“Energy bills are only one of the massive cost pressures facing schools this term,” said Whiteman. “Schools are currently under unprecedented financial pressure due to the cost of living and the Government’s continued under-funding of education”.

School spending per pupil in England fell by 9% in real terms between 2009/10 and 2019/20, the largest cut in over 40 years. This cut has come as schools fall into alarming disrepair: of 20,000 school buildings inspected between 2017 and 2019, more than 19,000 had at least one building component that had “major defects” or was “not operating as intended”. Government plans to provide £1 billion “state of the art” repairs across 61 schools were called “a drop in the ocean” by the National Education Union.

In contrast, private schools have seen their wealth increase. The Byline Intelligence Team has previously revealed that the top nine public schools in England increased their assets by 44% or almost £600 million in the past six years. The total consolidated assets (minus liabilities) of the nine schools rose from £1.36 billion to £1.96 billion between 2015 and 2020, the research found. The UK’s 1,300 private schools benefit from tax exemptions worth £3 billion every year.

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Now, the Government has signalled a continuation of austerity, with Chancellor Jeremy Hunt expected to announce that all departments will have to make cuts when he announces the Government’s debt reduction plan on 31 October. This has raised concerns that schools will need to make further savings. 

“Spiralling energy bills, inflationary costs, and lack of funding for teachers’ pay this year means thousands of schools are predicting going into deficit,” Whiteman told Byline Times. “Consequently, school leaders are being forced to make cuts that ultimately cannot help but negatively impact on the education and wellbeing of children”.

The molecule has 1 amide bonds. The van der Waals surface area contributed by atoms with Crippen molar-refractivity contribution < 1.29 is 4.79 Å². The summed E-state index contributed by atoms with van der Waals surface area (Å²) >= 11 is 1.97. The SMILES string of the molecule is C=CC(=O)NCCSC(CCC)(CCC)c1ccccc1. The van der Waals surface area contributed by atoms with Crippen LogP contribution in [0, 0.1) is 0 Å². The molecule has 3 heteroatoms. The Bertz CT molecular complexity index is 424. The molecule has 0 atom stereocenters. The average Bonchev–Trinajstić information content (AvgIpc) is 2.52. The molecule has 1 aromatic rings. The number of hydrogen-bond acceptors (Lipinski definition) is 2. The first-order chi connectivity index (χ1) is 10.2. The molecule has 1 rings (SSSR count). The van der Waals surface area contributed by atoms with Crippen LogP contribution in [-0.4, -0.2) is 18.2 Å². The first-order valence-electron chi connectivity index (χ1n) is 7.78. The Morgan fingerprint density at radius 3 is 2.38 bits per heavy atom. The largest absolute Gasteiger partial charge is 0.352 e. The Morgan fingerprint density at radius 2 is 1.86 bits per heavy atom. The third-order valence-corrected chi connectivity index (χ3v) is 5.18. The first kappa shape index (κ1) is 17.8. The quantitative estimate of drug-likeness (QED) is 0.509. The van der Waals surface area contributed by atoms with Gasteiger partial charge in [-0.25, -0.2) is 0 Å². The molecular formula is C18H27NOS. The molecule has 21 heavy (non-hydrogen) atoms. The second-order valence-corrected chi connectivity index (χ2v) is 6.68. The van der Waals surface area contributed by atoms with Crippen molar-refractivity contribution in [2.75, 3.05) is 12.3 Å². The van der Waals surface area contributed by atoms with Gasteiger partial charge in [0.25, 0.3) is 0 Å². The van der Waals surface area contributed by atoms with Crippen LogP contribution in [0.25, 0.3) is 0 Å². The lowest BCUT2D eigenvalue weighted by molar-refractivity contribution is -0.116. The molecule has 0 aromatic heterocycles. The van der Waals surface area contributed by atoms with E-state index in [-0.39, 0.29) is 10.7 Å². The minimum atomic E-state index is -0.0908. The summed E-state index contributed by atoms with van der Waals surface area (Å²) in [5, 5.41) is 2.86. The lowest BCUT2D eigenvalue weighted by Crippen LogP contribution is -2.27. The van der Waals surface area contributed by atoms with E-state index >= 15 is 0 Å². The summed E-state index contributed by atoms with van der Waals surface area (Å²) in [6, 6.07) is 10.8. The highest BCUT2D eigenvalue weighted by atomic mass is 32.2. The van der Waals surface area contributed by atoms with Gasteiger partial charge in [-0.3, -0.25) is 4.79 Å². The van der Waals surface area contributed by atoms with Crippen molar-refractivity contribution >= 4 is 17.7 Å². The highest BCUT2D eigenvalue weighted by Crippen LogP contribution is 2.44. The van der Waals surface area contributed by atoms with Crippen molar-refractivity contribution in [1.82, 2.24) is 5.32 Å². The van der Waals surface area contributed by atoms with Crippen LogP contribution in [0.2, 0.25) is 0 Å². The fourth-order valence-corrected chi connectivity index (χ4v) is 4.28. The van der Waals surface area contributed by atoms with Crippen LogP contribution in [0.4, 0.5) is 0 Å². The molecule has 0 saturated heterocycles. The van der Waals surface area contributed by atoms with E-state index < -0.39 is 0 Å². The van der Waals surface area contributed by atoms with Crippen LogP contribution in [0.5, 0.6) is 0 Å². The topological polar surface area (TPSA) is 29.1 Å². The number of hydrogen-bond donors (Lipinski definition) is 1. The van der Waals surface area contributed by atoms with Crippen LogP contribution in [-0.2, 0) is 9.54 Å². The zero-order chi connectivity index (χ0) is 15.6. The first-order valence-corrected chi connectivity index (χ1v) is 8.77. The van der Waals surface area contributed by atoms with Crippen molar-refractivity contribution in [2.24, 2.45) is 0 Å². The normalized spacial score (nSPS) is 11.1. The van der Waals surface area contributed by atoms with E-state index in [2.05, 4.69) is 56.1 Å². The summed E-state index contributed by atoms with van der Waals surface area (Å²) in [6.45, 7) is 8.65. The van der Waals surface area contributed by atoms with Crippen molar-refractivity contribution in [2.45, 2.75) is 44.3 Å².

“The Government needs to do more to ease the impact of the cost-of-living crisis on schools, for children’s sake,” he added. “It is only right that public funds allocated to schools are actually spent on children and education, not topping-up energy firms’ profits”.

A Department for Education spokesperson said: “We understand that schools – much like wider society – are facing cost pressures which is why we are providing schools with £53.8 billion this year in core funding, including a cash increase of £4 billion. All schools will benefit from the Energy Bill Relief Scheme, reducing how much they need to spend on their energy and giving them greater certainty over their budgets over the winter months. We are also providing schools with tools and information to help get the best value for money from their resources”.

The Department for Education also advised that, where schools are in serious financial difficulty, they should contact their local authority or ESFA.

This article was produced by the Byline Intelligence Team – a collaborative investigative project formed by Byline Times with The Citizens. If you would like to find out more about the Intelligence Team and how to fund its work, click on the button below.